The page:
The much-admired film actor Gene Wilder of Stamford - the original Willy Wonka, in a 1971 film role sequel-ized in 2005 by Johnny Depp - will appear at the Legislative Office Building Wednesday, April 9, at 5:30 p.m., to receive a lifetime achievement from the Connecticut Commission on Culture and Tourism.
The Oscar-nominated actor created memorable comic characters in movies including Mel Brooks' 1968 "The Producers" (as neurotic accountant Leo Bloom) and 1974 "Young Frankenstein" (as the monster creator who insists his name be pronounced "Franken-STEEN" and, in a recurring Brooks gag, hunches over and limps when his misshapen assistant Igor invites him to "walk this way"). Some of Wilder's other well-known films are "Bonnie and Clyde," "Silver Streak," and "Stir Crazy." The New Britain Museum of American Art has shown his paintings and he is the author of "Kiss Me Like a Stranger: My Search for Love and Art." He won an Emmy for work on the TV sitcom "Will & Grace."
Wilder and three others will receive Connecticut's annual Governor's Awards for Excellence in Culture and Tourism. The others are: author Joan D. Hedrick of Middletown, a professor of history at Trinity College who won the Pulitizer Prize for her 1995 biography "Harriet Beecher Stowe: A Life"; Michael Wilson of Hartford, artistic director at Hartford Stage for a decade, who has directed plays on and off Broadway and around the country at regional theaters; and Vita West Muir of Litchfield, executive and artistic director of Litchfield Performing Arts since 1989, and founder of the Litchfield Jazz Festival and Litchfield Jazz Camp.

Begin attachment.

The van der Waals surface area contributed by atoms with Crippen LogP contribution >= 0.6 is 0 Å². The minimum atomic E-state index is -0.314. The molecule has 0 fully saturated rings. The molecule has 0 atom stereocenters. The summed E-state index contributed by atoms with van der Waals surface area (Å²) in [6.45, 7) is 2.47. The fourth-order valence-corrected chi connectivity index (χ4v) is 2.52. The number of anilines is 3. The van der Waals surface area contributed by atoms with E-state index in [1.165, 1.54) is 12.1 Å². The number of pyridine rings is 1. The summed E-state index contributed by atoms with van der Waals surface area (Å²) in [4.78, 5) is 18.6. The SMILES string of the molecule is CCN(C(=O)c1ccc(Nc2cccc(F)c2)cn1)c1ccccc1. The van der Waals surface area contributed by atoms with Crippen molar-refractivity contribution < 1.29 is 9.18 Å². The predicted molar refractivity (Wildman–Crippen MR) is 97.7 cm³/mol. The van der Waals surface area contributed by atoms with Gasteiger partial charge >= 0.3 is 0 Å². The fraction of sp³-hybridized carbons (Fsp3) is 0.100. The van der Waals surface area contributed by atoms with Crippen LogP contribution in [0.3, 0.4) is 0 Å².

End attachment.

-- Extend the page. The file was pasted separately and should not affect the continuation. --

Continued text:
The ceremony and reception will be in the atrium of the LOB. The event is open to the public, although seating is limited, organizers say. The awards are given to Connecticut residents who have "demonstrated excellence and lifetime achievement in tourism, film, arts or historic preservation." A dozen others will receive "distinguished advocates awards" for contributions in those areas.